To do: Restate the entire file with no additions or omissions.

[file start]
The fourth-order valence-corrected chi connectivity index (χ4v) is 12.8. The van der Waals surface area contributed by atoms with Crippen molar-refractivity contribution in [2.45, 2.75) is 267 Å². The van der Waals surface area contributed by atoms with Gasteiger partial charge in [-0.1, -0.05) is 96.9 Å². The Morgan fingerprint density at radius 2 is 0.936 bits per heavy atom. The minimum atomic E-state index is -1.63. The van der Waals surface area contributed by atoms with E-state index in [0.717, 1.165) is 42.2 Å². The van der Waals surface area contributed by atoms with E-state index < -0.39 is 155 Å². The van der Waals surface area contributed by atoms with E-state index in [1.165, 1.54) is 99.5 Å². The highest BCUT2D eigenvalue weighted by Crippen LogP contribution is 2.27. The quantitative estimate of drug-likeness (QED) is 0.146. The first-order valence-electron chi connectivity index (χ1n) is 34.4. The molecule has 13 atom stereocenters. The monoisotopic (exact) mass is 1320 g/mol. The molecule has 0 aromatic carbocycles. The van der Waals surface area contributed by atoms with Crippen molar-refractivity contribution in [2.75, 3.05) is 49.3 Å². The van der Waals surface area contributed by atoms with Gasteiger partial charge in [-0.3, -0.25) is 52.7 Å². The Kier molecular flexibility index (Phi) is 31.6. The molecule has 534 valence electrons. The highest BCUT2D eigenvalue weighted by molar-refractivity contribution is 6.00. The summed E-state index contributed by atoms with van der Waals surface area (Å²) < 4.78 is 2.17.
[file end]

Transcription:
The fourth-order valence-corrected chi connectivity index (χ4v) is 12.8. The van der Waals surface area contributed by atoms with Crippen molar-refractivity contribution in [2.45, 2.75) is 267 Å². The van der Waals surface area contributed by atoms with Gasteiger partial charge in [-0.1, -0.05) is 96.9 Å². The Morgan fingerprint density at radius 2 is 0.936 bits per heavy atom. The minimum atomic E-state index is -1.63. The van der Waals surface area contributed by atoms with E-state index in [0.717, 1.165) is 42.2 Å². The van der Waals surface area contributed by atoms with E-state index < -0.39 is 155 Å². The van der Waals surface area contributed by atoms with E-state index in [1.165, 1.54) is 99.5 Å². The highest BCUT2D eigenvalue weighted by Crippen LogP contribution is 2.27. The quantitative estimate of drug-likeness (QED) is 0.146. The first-order valence-electron chi connectivity index (χ1n) is 34.4. The molecule has 13 atom stereocenters. The monoisotopic (exact) mass is 1320 g/mol. The molecule has 0 aromatic carbocycles. The van der Waals surface area contributed by atoms with Crippen molar-refractivity contribution in [2.75, 3.05) is 49.3 Å². The van der Waals surface area contributed by atoms with Gasteiger partial charge in [-0.3, -0.25) is 52.7 Å². The Kier molecular flexibility index (Phi) is 31.6. The molecule has 534 valence electrons. The highest BCUT2D eigenvalue weighted by molar-refractivity contribution is 6.00. The summed E-state index contributed by atoms with van der Waals surface area (Å²) < 4.78 is 2.17.